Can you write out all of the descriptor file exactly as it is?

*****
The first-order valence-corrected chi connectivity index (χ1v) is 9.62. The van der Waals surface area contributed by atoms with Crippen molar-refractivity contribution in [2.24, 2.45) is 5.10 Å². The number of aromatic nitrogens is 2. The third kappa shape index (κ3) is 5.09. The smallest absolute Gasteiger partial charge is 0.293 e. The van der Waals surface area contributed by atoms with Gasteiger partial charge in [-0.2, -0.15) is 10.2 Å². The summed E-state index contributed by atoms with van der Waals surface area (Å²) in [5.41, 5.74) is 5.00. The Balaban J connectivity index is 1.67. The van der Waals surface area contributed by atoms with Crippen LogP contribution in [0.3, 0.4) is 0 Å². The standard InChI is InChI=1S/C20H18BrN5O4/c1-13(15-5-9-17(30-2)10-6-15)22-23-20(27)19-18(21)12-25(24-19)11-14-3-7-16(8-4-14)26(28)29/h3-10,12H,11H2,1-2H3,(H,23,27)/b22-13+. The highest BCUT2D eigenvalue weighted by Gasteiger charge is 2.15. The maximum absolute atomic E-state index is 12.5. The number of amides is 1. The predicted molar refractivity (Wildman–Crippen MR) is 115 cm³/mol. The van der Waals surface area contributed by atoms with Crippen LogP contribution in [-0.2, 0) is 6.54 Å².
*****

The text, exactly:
The first-order valence-corrected chi connectivity index (χ1v) is 9.62. The van der Waals surface area contributed by atoms with Crippen molar-refractivity contribution in [2.24, 2.45) is 5.10 Å². The number of aromatic nitrogens is 2. The third kappa shape index (κ3) is 5.09. The smallest absolute Gasteiger partial charge is 0.293 e. The van der Waals surface area contributed by atoms with Gasteiger partial charge in [-0.2, -0.15) is 10.2 Å². The summed E-state index contributed by atoms with van der Waals surface area (Å²) in [5.41, 5.74) is 5.00. The Balaban J connectivity index is 1.67. The van der Waals surface area contributed by atoms with Crippen LogP contribution in [0.3, 0.4) is 0 Å². The standard InChI is InChI=1S/C20H18BrN5O4/c1-13(15-5-9-17(30-2)10-6-15)22-23-20(27)19-18(21)12-25(24-19)11-14-3-7-16(8-4-14)26(28)29/h3-10,12H,11H2,1-2H3,(H,23,27)/b22-13+. The highest BCUT2D eigenvalue weighted by Gasteiger charge is 2.15. The maximum absolute atomic E-state index is 12.5. The number of amides is 1. The predicted molar refractivity (Wildman–Crippen MR) is 115 cm³/mol. The van der Waals surface area contributed by atoms with Crippen LogP contribution in [-0.2, 0) is 6.54 Å².